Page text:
Vayong Moua wears his heart on a T-shirt that reads, "Racism is a Public Health Crisis," his confidence showing through his eccentric exterior.
For Moua, his T-shirt is more than a fashion statement. As a Hmong American refugee, he connects his life experiences and identity to his work at Blue Cross and Blue Shield, fighting to bring awareness to how social factors like race can affect the health system and working to legally classify racism as a public health crisis.
Moua was barely a year old when his parents fled Laos. He grew up surrounded by Hmong culture.
"It really has this deep imprint on my life," Moua said.
His family settled in Eau Claire, Wis., where Moua started school. He attended English-language learners courses with his siblings and helped his parents learn English at home.
Years later, Moua attended St. Olaf, where he studied philosophy, anthropology and Asian studies, much to the surprise of his parents.
"We didn't cross the Mekong River for you to think deeply about being unemployed," they told him. He went on to receive a graduate degree in public health from the University of Wisconsin-Madison.
His mother worked at the public health department in Eau Claire for 25 years, and his father worked at Eau Claire City Hall.
"I was forged out of civic engagement and public health," Moua said.
His views came together by the discrimination he witnessed. When his father, who has a strong Hmong accent, would try to help people find housing, he was told the properties were no longer available.
"I would call in a perfect Midwestern accent, and they would say, 'Oh, you can come by anytime you want.' But if I disclosed my name, they said, 'Oh, sorry, it's taken.' "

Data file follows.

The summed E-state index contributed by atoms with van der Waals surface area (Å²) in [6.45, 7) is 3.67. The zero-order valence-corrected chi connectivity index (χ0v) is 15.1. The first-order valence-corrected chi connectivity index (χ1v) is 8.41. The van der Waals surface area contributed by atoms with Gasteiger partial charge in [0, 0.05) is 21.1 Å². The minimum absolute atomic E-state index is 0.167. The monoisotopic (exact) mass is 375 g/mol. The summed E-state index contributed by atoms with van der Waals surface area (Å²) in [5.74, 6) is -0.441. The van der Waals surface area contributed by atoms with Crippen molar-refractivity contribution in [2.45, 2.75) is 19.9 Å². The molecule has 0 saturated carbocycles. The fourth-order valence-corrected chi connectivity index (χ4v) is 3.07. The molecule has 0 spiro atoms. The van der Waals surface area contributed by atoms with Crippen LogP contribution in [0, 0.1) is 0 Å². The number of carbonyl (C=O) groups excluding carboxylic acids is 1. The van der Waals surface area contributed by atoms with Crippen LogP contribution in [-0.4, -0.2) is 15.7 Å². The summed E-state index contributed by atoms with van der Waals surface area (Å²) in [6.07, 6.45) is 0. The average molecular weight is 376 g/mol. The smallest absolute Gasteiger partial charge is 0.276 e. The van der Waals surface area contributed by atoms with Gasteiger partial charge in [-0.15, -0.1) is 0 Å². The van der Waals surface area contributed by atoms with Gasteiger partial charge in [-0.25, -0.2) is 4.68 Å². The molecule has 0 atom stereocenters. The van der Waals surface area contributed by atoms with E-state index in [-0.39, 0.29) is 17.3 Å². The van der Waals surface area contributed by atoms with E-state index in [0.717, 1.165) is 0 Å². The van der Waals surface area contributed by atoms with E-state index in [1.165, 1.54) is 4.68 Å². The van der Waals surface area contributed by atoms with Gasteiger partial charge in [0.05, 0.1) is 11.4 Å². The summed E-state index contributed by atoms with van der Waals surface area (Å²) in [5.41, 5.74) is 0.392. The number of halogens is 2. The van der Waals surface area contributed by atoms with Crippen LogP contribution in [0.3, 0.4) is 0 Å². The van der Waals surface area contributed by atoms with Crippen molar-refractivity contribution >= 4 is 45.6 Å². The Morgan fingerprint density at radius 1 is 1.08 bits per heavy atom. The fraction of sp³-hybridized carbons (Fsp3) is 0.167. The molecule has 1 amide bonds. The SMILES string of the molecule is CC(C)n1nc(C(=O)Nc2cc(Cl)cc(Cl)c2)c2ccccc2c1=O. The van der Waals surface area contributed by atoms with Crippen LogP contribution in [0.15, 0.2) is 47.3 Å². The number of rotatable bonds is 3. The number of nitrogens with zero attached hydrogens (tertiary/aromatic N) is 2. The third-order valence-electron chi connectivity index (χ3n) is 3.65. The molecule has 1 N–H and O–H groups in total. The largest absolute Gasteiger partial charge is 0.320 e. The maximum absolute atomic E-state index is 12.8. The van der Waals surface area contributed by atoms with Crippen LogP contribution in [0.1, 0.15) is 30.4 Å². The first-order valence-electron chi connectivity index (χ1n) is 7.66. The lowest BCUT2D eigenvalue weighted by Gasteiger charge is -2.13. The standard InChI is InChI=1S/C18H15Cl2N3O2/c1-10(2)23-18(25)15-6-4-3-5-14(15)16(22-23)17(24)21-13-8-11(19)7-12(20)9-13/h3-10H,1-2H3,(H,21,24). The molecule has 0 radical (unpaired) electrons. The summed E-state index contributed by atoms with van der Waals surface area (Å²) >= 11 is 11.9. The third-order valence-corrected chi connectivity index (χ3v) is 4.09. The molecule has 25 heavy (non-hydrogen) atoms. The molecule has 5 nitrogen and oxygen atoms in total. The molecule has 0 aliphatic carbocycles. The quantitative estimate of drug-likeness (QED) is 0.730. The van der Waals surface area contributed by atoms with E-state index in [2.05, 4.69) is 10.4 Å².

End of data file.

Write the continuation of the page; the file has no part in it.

Moua said an intentionally designed racist system has led to discrimination. Now as the director of racial and health equity and advocacy at Blue Cross and Blue Shield, he is in a position to help change that.
He said it's important to legally classify racism as a public health crisis. He is working on doing so with Minnesota Reps. Ruth Richardson and Rena Moran, and with Gov. Tim Walz's administration.
Moua discussed the social determinants of a health framework, which says only a small percentage of a person's health is determined by direct health care at a clinic. Another small amount is created by genetics or physical behavior.
"The majority is the social factors, so that's your education, where you live, where you work, your gender, your social experience," he said.
He points to COVID-19 as an example of how race, gender, ZIP code and income affect people's access to health care, saying that it has only escalated existing social inequities.
"For somebody like me who has been deep in this work for a long time, of course this is going to be exacerbated by COVID-19. And if we have pre-health conditions, COVID-19 is going to exacerbate them. The hope is that it shines a sustained, concentrated light on racism, which then will cut across multiple issues, not just health. It's embedded ecologically in our society."
Moua describes how he is often the only person of color involved in key decisionmaking processes and how that must change. There are now more people of color at the table — and creating their own tables, he said.
"We're trying to … say, 'I don't like your rules, I'm not here to fulfill something for you,' " he said. "We're here to decide upon things together."
He leads policies designed to reduce commercial tobacco use and food insecurity and increase physical activity. And when Moua isn't actively calling and meeting with policymakers and community members, he is working on plans to design transportation for everyone in area communities.
Through his upbringing and profession, Moua can distinguish how current racial health system inequities are upheld, and he tailors his work to address them. "It is preventable, avoidable and unjust, and these inequities are not natural," Moua said. "They did not happen out of thin air."